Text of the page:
bad fats
You know trans fats are bad for you.

High consumption of trans-fatty acids raises cholesterol levels and increases the risk of heart attack, especially among women.

It is estimated that consumption of trans-fatty acids in the United States accounts for thirty thousand premature deaths per year.

"A 2% absolute increase in energy intake from trans fat has been associated with a 23% increase in cardiovascular risk." note researchers from Kansas State University.

But did you know how these diabolical fats are manufactured to make them so dangerous?

Toxic Trans Fats

To understand the toxic potential of trans-fatty acids, you have to know how they affect the body's use of essential fatty-acids (EFAs).

EFAs have a chemical structure which is polyunsaturated.

Technically, this means that each molecule of an EFA has two or more double chemical bonds. The double bonding twists the molecule, giving it a serpentine shape.

When incorporated into a cell's membranes, the snake-like EFA molecules add fluidity and flexibility to the membrane.

But unfortunately, EFAs are rather unstable when exposed to air. The double bonds break down rapidly, producing a toxic form of fat that can be detected in food by its rancidity.

Preservatives may be added to food to prevent this breakdown from occurring, thereby increasing the shelf-life of the food. A natural preservative for fatty acids is vitamin E (alpha-tocopherol), but the most commonly used preservatives are the synthetic anti-oxidants, BHT and BHA.

Gain Shelf Life by Destroying EFA's

Industrial food processing has discovered a more efficient way to prolong shelf life of products: hydrogenate the fatty acids, destroying the EFAs.

In hydrogenation, the double bonds are broken by hydrogen gas and the unsaturated fatty acids become saturated with hydrogen.

This means that all sites for chemical bonding are filled. Naturally saturated fatty acids are commonly consumed in meat and dairy products. They are also manufactured in your liver and stored in your body's fat cells.

Saturated fatty acids are straight, not twisting, in shape, and impart stiffness and solidity to membranes. Human cell membranes usually have one saturated fatty acid lined up alongside one unsaturated fatty acid, producing just the right blend of stiffness and flexibility for responding properly to signals sent from other cells.

In food processing, the hydrogenation of vegetable oils is usually not complete. It is partial. Partially hydrogenated oils are easier to work with and produce a softer foodstuff than fully hydrogenated oils. "Partially hydrogenated vegetable oils have been in the American diet since 1900," note University of Illinois researchers.

Chemically, partial hydrogenation converts EFAs into trans-fatty acids, which are unsaturated fatty acids that twist abnormally.

Trans-fatty acids do not have the serpentine shape and fluidity of naturally unsaturated fatty acids. Trans-fatty acids are stiff and straight, like saturated fatty acids, but, because they are unsaturated, they replace natural fatty acids in the cell membranes.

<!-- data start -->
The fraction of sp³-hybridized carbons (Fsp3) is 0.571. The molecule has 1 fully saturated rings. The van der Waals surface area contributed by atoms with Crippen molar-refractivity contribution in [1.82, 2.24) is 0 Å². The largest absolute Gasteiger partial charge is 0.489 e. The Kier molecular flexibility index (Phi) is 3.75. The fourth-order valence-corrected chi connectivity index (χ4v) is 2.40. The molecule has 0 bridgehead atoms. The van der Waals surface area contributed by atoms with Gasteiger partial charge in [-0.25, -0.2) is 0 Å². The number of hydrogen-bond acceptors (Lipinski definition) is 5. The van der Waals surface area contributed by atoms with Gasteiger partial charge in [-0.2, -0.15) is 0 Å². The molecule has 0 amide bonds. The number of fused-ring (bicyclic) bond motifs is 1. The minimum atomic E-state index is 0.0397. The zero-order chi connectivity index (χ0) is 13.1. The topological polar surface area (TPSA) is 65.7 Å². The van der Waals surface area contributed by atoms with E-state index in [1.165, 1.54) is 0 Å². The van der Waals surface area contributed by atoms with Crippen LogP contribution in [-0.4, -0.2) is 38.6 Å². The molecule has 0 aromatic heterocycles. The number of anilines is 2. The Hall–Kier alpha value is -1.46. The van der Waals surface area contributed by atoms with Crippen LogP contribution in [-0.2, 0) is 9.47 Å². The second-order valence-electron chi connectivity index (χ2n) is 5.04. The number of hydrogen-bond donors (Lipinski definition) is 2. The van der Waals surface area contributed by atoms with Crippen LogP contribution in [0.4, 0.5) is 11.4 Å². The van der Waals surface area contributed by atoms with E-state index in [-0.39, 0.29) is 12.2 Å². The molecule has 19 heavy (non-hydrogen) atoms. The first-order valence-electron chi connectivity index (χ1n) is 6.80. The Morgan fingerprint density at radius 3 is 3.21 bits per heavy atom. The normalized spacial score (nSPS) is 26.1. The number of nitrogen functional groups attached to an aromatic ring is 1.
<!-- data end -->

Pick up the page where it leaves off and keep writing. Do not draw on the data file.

The result of trans fatty acid consumption is stiff cell membranes, abnormal response to signals from other cells, and an increase in dietary requirements for EFAs.

Partially hydrogenated vegetable oils, which are prevalent in manufactured foods, are loaded with these anti-nutrients.

In my book Superimmunity for Kids, I warned parents about the dangers of raising their children on margarine and other foods built from partially hydrogenated oils. My arguments derived from research on the chemical effects of trans-fatty acids and knowledge of how this chemistry could distort cell function. Clinical studies have vindicated the warning.

Nutrition researchers now sing together loud and clear: Eat zero trans fats! Read the ingredients on the label and skip anything that says hydrogenated or partially hydrogenated.

References and Further Reading

J Am Diet Assoc. 2010 Apr;110(4):585-92. "Trans fats in America: a review of their use, consumption, health implications, and regulation." Remig V, Franklin B, Margolis S, Kostas G, Nece T, Street JC. Department of Human Nutrition, Kansas State University, 206 Justin Hall, Kansas State University, Manhattan, KS 66506, USA.

Eur J Clin Nutr. 2009 May;63 Suppl 2:S5-21. "Health effects of trans-fatty acids: experimental and observational evidence." Mozaffarian D, Aro A, Willett WC. Division of Cardiovascular Medicine, Brigham and Women's Hospital, Harvard Medical School, Boston, MA 02115, USA.

Atherosclerosis. 2009 Aug;205(2):458-65. Epub 2009 Mar 19. "The negative effects of hydrogenated trans fats and what to do about them."
Kummerow FA. Department of Bioscience, University of Illinois, Urbana, 61801, United States.

N Engl J Med. 2007 May 17;356(20):2017-21. "New York to trans fats: you're out!" Okie S.

Full Text: "Diet and Inflammation" Leo Galland, MD, Nutr Clin Pract. December 7, 2010 vol. 25 no. 6 634-640